CATL is the world’s largest electric vehicle battery maker and supplier to the likes of Tesla and Ford.
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The world’s largest electric vehicle battery maker CATL is evaluating whether to expand its battery swapping business to international markets, a senior executive told CNBC.
CATL, or Contemporary Amperex Technology Co. Limited, is a supplier to companies such as Tesla and Ford.
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In January, the Chinese battery manufacturer launched its battery swapping business called EVOGO in China across 10 cities. The aim is to remove the need for electric cars to stop at recharging stations. Instead, drivers can rent battery packs from CATL and put them into the car when their other battery runs out. This takes a matter of minutes.
Nio, an electric car start-up in China, also has a rival battery swapping program. The company plans to expand that to building 1,000 battery swapping stations outside China by 2025, with the majority in Europe, Nio co-founder Qin Lihong, told Reuters this week.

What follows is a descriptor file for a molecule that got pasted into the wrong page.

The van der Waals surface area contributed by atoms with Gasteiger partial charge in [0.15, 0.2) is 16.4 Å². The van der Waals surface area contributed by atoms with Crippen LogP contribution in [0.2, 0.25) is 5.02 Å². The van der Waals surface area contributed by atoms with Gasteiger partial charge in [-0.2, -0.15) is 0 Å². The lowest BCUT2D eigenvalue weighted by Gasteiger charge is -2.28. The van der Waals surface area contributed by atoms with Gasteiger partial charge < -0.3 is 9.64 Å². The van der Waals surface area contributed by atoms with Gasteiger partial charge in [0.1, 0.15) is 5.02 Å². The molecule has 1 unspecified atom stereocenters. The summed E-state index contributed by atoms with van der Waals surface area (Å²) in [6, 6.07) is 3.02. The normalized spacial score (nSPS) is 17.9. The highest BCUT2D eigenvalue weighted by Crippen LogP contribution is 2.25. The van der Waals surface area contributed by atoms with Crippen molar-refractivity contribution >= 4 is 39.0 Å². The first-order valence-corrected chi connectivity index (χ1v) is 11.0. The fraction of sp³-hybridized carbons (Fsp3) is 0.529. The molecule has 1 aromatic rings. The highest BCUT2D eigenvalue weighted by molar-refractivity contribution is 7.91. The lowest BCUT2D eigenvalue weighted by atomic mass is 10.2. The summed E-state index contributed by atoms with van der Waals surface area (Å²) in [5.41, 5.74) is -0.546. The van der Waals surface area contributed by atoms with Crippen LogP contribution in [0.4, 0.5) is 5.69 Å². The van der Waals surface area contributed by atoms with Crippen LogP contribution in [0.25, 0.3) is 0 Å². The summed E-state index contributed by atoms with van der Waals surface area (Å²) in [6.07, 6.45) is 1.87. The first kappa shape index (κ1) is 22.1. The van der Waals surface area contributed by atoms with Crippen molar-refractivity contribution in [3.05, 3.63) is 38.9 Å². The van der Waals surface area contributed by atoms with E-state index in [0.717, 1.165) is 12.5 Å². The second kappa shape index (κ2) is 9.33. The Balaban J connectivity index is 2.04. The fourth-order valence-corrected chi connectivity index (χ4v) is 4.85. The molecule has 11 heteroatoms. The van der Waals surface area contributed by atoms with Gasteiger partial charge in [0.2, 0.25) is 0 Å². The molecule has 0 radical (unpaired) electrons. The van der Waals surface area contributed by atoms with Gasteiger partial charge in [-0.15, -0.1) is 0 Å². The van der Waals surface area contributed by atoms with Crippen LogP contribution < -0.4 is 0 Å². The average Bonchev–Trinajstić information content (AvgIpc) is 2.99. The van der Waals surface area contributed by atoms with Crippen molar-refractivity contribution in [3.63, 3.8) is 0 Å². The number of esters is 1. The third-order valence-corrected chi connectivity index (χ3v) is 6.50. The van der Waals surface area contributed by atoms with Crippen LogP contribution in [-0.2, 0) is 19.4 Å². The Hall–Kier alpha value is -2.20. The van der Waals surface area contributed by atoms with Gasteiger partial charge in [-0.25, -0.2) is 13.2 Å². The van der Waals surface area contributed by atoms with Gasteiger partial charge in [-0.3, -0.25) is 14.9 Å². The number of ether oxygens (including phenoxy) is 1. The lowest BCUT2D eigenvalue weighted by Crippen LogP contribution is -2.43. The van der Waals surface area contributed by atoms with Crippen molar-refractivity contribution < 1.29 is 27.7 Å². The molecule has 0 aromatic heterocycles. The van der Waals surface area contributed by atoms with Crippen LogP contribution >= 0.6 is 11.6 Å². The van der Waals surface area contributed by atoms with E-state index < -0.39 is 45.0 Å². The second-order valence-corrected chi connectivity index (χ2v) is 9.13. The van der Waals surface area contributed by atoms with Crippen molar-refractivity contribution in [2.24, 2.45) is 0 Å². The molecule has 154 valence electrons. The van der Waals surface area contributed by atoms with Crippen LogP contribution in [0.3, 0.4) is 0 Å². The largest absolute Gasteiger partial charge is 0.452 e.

Li Xiaoning, executive president of overseas commercial application at CATL, told CNBC in an interview on Thursday, that the company is also evaluating expansion of its battery swapping product into Europe.
“I would say this will start in China this year. We will step by step check the overseas footprint of EVOGO,” Li said.
“We are starting to evaluate the potential cooperation with many partners. We need to understand the detail in practice,” he added. “There are many things we consider. Product technology is one thing, another is the business case, the regulation, the local rules, and also other factors we need to think of as well.”
If CATL expands the business overseas, it could help foreign carmakers offer the battery swapping services to customers without having to build the expensive infrastructure themselves.
CATL is facing challenges including the rising cost of raw materials like lithium, which goes into its batteries.
But the company still managed to more than double profit in the second quarter as demand for electric vehicles continues to remain strong.
Image and article originally from www.cnbc.com. Read the original article here.